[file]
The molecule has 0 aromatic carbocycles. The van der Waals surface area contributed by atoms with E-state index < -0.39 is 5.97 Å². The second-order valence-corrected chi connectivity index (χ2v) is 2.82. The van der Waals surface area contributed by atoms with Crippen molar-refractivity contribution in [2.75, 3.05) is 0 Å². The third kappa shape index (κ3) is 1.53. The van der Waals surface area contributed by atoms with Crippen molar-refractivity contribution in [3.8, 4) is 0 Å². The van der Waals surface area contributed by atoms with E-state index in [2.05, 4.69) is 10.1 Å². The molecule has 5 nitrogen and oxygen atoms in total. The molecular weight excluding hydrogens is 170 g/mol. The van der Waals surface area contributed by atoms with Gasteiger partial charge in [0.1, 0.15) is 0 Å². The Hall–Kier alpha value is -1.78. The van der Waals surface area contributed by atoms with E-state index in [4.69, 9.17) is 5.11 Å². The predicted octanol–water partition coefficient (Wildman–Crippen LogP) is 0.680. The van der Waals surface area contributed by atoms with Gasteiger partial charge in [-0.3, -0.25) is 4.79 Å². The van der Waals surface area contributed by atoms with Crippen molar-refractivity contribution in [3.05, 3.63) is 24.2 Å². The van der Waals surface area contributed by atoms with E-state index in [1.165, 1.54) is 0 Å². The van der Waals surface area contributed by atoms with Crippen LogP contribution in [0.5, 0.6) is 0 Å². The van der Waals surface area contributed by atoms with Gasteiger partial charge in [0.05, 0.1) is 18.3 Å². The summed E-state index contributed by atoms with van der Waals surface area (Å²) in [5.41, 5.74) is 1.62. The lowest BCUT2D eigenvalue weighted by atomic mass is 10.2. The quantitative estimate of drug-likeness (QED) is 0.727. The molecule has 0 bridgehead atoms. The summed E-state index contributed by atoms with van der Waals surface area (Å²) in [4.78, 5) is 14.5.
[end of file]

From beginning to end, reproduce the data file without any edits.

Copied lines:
The molecule has 0 aromatic carbocycles. The van der Waals surface area contributed by atoms with E-state index < -0.39 is 5.97 Å². The second-order valence-corrected chi connectivity index (χ2v) is 2.82. The van der Waals surface area contributed by atoms with Crippen molar-refractivity contribution in [2.75, 3.05) is 0 Å². The third kappa shape index (κ3) is 1.53. The van der Waals surface area contributed by atoms with Crippen molar-refractivity contribution in [3.8, 4) is 0 Å². The van der Waals surface area contributed by atoms with E-state index in [2.05, 4.69) is 10.1 Å². The molecule has 5 nitrogen and oxygen atoms in total. The molecular weight excluding hydrogens is 170 g/mol. The van der Waals surface area contributed by atoms with Gasteiger partial charge in [0.1, 0.15) is 0 Å². The Hall–Kier alpha value is -1.78. The van der Waals surface area contributed by atoms with E-state index in [4.69, 9.17) is 5.11 Å². The predicted octanol–water partition coefficient (Wildman–Crippen LogP) is 0.680. The van der Waals surface area contributed by atoms with Gasteiger partial charge in [-0.3, -0.25) is 4.79 Å². The van der Waals surface area contributed by atoms with Crippen molar-refractivity contribution in [3.05, 3.63) is 24.2 Å². The van der Waals surface area contributed by atoms with E-state index in [1.165, 1.54) is 0 Å². The van der Waals surface area contributed by atoms with Crippen LogP contribution in [0.5, 0.6) is 0 Å². The van der Waals surface area contributed by atoms with Gasteiger partial charge in [0.05, 0.1) is 18.3 Å². The summed E-state index contributed by atoms with van der Waals surface area (Å²) in [5.41, 5.74) is 1.62. The lowest BCUT2D eigenvalue weighted by atomic mass is 10.2. The quantitative estimate of drug-likeness (QED) is 0.727. The molecule has 0 bridgehead atoms. The summed E-state index contributed by atoms with van der Waals surface area (Å²) in [4.78, 5) is 14.5.